Monday, October 1, 2012

Post 2: Mass Amateurization

In "Here Comes Everybody," Clay Shirky describes "mass amateurization" as modern media has given opportunity to the amateurs to publish without being professional. Professional believed that they are competing against professionals; but now, professionals are competing against the amateurs  Because amateurs can publish, both are now on the same platform. Shirky explains, "Mass amateurization is a result of the radical spread of expressive capabilities, and the most obvious precedent is the one that gave birth to the modern world," (66). Facebook, Twitter, Tumblr and other web blogs are allowing the mass amateurs to post and share any current events, and people would find out from them even though they are not professionals.

The outcome of Shirky's argue is that the mass amateurs are now the producers and no longer need to be only consumers. Shirky believes that "most professions exist because there is a scarce resource that requires ongoing management," (57). But now that scarcity is gone. Professionals are not the only gatekeepers but amateurs can be gatekeepers as well. We can freely produce any social function without being controlled. We can teach other amateurs.

Youtube Inc. is a great example to allow everyone, professionals to amateurs, to publish videos and allow people to watch and leave comments. Making comments means we have direct connection with other users and gain ability to communicate. Because we can be the gatekeepers, viewers get to see everything without any limitation. Professional Korean singer,

Psy's "Gangnam style" became global hit through Youtube. Unlike Carley Rae Jepson or Justin Bieber, he is non-American singer and sings in Korean. Why he became so popular in United States? That is because amateurs gave the access to mass audiences to view his upbeat, comical music video. Another example from Youtube is that amateur became professional. Michelle Phan was an ordinary girl that loves make-up, nail art, and fashion; she would post tutorial videos using her webcam. After she became popular, she got hired as make-up artist at Lancome.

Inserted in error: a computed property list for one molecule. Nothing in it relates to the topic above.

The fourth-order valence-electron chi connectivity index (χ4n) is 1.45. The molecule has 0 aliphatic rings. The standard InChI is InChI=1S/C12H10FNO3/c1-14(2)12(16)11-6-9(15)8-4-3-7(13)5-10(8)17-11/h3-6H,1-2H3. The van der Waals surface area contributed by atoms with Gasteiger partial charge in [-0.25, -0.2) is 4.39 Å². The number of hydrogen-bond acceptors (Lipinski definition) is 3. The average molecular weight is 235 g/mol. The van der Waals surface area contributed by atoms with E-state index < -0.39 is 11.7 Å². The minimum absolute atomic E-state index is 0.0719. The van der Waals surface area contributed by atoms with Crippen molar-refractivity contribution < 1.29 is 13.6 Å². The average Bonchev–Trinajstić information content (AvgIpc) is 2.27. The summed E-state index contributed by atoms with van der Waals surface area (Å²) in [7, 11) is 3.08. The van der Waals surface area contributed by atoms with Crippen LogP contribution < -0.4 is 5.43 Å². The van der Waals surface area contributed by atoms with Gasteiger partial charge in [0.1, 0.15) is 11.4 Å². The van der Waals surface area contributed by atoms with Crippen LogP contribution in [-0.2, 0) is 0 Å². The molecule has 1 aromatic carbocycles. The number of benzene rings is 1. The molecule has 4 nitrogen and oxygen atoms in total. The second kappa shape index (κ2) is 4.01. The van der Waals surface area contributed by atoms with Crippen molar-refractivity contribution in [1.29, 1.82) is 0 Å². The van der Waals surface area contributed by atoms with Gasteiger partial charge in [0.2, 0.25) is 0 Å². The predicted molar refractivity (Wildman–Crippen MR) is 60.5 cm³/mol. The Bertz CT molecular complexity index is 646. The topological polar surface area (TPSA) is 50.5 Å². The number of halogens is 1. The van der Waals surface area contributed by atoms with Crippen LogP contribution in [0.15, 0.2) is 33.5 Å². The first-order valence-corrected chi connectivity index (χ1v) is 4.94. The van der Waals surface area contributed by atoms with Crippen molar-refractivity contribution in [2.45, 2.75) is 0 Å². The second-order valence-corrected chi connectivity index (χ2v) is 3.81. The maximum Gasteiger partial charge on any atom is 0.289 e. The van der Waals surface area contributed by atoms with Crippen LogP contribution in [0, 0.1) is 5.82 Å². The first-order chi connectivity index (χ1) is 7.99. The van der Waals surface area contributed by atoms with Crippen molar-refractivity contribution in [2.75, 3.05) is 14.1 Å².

From the chapter "Why Heather Can Write?" Jenkins introduces the fan fiction culture. Fan fiction allows amateurized authors to write stories. Same idea as Shirky's argument; amateurs have the opportunity to stand on the same platform as professionals. Such modern media, like internet, is allowing users to access directly to other users so we can publish and react to each other's readings. Jenkins explains, "They are active participants in these new media landscapes, finding their own voice through their participation in fan communities, asserting their own rights even in the face of powerful entities  ... these kids are mapping out new strategies for negotiation around and through globalization, intellectual property struggles, and media conglomeration," (216). Fan fiction culture is a good way to participate and be involved in a specific field. It would be a good practice for the amateur writers to be known and read by many readers.

As an example, Japan is deeply involved into fan fiction culture. Massive amateurs publish novels on internet site where many readers read and respond to each other's readings. Now, there's a new culture that the novels get published and sold at bookstores if they become well-known and read by millions of readers. This strategy is more used because it has free access to everyone. Also, these novels are made into movies and dramas and later, they become professional writers. Such examples would be "Akai Ito (Threads of Destiny)" and "Koizora (Sky of Love)."

amateurs write novels on cellphone and publish on internet
Movie poster for "Threads of Destiny"

Novel: "Sky of Love"

If you are interested:

Michelle Phan's Youtube

Psy "Gangnam Style" MV

Threads of Destiny movie trailer

Sky of Love Movie (Eng Sub)

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